It was a beautiful, sunny day on Mount Vernon Avenue. Cars whizzed by as the sound of children playing could be heard in the distance. Yet for Marquis Byrd, who was 16 on the afternoon of July 29, it was a dark time. According to his lawyer, the diminutive teenager was fearing for his safety — a condition brought on by a lifetime of bullying. That’s why, according to his defense, he arrived on Mount Vernon Avenue armed with a loaded .45-caliber semiautomatic pistol. As an added measure of safety, he handed his 14-year-old brother, Malik Byrd, a loaded .32-calibur revolver.
“Marquis Byrd was fearful for his life,” said Gary Smith, his lawyer.
In his opening statement on Monday, Smith laid out a theory of defense that explained the death of Al-Rahn Powell as an accident — one that was prompted by Powell, 18, and his friend, Dennis Wise, 19. Ever since Wise punched Marquis Byrd in the face two years ago, the two teenagers hadn’t gotten along with one another. The feud lingered into an escalating confrontation that would eventually erupt in violence along one of Del Ray’s most populated streets. Smith said that Powell and Wise confronted the Marquis and Malik Byrd that afternoon, prompting a showdown that the brothers would have rather avoided.
“They were circling on their bicycles in a threatening manner,” Smith said. “And they were much bigger and stronger.”
AS SMITH SPOKE to the jurors, Marquis Byrd sat at the defendant’s table in Courtroom 1 wearing a charcoal suit, black tie and white socks. Smith motioned for the jurors to notice his size, small for a 16-year-old. The defense attorney again sounded the theme of a fearful teenager, worried about being bullied and prepared to take up arms to protect himself. He explained that the Byrd brothers were trying to remove themselves from the situation when the shooting began.
“They were fleeing,” Smith said. “They didn’t want a showdown.”
But a showdown took place in the 1300 block of Mount Vernon Avenue that day outside of the Ultimate Styles Barbershop. Marquis Byrd struggled with Wise, shooting him twice in the legs. Malik Byrd struggled with Powell, shooting him in the head. Both of the brothers fled the scene toward an alley leading to Commonwealth Avenue.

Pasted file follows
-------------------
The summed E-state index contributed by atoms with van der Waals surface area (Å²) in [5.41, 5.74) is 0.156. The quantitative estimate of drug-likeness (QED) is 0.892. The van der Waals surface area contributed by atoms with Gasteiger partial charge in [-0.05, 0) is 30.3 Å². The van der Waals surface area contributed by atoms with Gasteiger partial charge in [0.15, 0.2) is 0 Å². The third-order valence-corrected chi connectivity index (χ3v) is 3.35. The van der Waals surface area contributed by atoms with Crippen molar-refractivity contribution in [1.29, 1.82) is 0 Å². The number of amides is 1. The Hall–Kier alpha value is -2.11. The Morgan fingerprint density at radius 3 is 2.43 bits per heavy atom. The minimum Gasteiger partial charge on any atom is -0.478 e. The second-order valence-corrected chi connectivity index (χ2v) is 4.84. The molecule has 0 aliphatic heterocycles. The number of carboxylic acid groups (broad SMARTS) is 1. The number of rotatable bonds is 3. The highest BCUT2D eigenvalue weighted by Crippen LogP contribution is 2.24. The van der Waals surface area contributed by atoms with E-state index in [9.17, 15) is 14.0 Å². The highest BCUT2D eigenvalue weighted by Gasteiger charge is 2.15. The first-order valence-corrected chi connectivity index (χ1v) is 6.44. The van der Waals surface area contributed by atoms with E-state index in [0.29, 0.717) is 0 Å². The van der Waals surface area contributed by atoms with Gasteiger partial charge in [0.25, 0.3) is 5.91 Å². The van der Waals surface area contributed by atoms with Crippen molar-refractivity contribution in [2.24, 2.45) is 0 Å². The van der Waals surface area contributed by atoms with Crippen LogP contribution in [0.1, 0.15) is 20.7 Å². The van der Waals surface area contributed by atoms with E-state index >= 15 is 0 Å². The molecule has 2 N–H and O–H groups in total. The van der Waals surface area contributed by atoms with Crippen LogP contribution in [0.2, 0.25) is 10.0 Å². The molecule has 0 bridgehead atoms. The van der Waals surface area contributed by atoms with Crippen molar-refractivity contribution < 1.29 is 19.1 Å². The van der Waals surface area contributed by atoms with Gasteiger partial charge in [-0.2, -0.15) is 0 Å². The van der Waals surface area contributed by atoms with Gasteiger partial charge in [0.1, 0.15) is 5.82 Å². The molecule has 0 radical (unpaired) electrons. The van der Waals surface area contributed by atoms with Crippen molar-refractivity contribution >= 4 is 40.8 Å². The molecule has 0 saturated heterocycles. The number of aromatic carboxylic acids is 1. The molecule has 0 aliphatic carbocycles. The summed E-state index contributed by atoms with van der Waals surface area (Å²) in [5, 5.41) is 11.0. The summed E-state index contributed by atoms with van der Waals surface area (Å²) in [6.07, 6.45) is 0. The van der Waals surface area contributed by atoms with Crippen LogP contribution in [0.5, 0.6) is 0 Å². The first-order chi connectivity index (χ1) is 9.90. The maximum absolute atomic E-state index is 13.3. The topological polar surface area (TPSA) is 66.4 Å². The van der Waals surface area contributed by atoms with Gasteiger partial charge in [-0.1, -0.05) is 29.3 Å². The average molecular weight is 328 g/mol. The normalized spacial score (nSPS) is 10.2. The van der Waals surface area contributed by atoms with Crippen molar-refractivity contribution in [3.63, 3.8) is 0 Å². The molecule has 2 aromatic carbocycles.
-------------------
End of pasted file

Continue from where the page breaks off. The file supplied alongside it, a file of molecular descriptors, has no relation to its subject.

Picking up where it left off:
Wise and Powell were taken by helicopter to the Washington Hospital Center, where Wise endured six surgeries in two weeks to save his leg. Powell clung to life for several days, but eventually his doctors concluded that he was in a persistent vegetative state. Powell’s family made the difficult decision to withdraw life support on Aug. 8, and the doctors carried out the directive the following day. Soon afterward Alexandria prosecutors upgraded the charges against both Byrd brothers to murder. During the trial this week, prosecutors played a recorded call from the jail in which Marquis Bryd could be heard laughing about the crime.
“The defendant was an accomplice to murder,” said Assistant Commonwealth’s Attorney Shelby Hadfield. “His response to trash talk was deadly force.”
EARLIER THIS MONTH, a separate jury convicted Malik Byrd for the murder of Al-Rahn Powell but acquitted him of maliciously wounding Wise. Although that jury would have otherwise sentenced Malik Byrd, because he is a minor a judge will impose his sentence in December. Similarly, a judge would sentence Marquis Byrd if a jury convicts him because he is a minor.
“By statue in Virginia, anytime a juvenile is transferred to the circuit court, the court retains jurisdiction over sentencing,” said Commonwealth’s Attorney S. Randolph Sengel. “The reason for that is that the court has a greater array of options in sentencing.”
At press time, the jury was deliberating on a verdict in Marquis Byrd’s case.